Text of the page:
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Managing Change in the Workplace

May 13, 2017

by Yvonne Williams, NRA Training Team

A change means to make something different, be it an environmental change, behavioural change, relationship change or emotional change.  Changes comes in many shapes and sizes and can be triggered by many different internal and external factors.

Because change ultimately affects our habitual nature it will evoke emotions that will be different for everyone even those experiencing the same change.

Many leaders struggle with managing change in the workplace. They know the change will be best for the business and its staff, but translating this vision into reality often creates uncertainty, confusion and even anger in the workforce. In particular, change handled poorly can have lasting effects on the business and the people involved.

I recently held a workshop on Leadership where one of the topics was Change Management, and one participant described how strongly he felt about a change that happened 25 years ago in the store that he worked in.  It was amazing to see how much this particular change still affected him, even after 25 years!

Typical reaction to change

When faced with a significant change, most people go through the curve below in some form or another. However, it’s easy for an organisation to get stuck at any one of the stages before acceptance is reached.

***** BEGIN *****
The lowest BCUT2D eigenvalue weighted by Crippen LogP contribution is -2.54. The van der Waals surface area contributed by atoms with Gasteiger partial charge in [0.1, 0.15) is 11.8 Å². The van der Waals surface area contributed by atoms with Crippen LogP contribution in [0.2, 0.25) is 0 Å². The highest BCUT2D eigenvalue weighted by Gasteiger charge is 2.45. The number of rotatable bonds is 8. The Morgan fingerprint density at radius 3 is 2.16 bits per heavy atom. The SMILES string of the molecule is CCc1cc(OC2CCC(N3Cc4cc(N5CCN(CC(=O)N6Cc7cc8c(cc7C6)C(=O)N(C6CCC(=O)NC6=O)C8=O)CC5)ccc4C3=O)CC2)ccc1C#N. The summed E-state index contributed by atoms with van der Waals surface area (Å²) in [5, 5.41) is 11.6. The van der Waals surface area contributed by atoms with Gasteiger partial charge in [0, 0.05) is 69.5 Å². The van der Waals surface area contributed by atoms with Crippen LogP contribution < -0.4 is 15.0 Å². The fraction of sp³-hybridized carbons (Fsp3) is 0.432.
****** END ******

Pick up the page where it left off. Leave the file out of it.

Change Curve model

Managing change

Leaders manage change in a planned, conscious manner to get the best results. Managing change can be broken down into 3 core stages:

  1. Prepare
  2. Implement
  3. Embed

1. Prepare 

  • Reviewing any rules or current behaviours / procedures relating to the change that will be impacted
  • Team involvement in planning the change to get a range of perspectives
  • Identifying any barriers or issues that could arise and planning how to deal with these.

2. Implement 

  • Communicating often and early
  • Identifying benefits and gaining support
  • Implementing the plan and being an advocate for change
  • Managing concerns quickly to keep momentum

3. Embed 

  • Getting feedback to make improvements
  • Reward and Recognise
  • Continuous Improvement

Every human reacts to change differently and it is up to managers and people leaders to interpret emotional reactions, and help guide everyone in the team through changes. When leaders manage change well, greater acceptance is achieved and with far less fallout in team satisfaction and retention.

If you would like to find out more about our Leadership Workshops, please contact me at y.williams@nra.net.au

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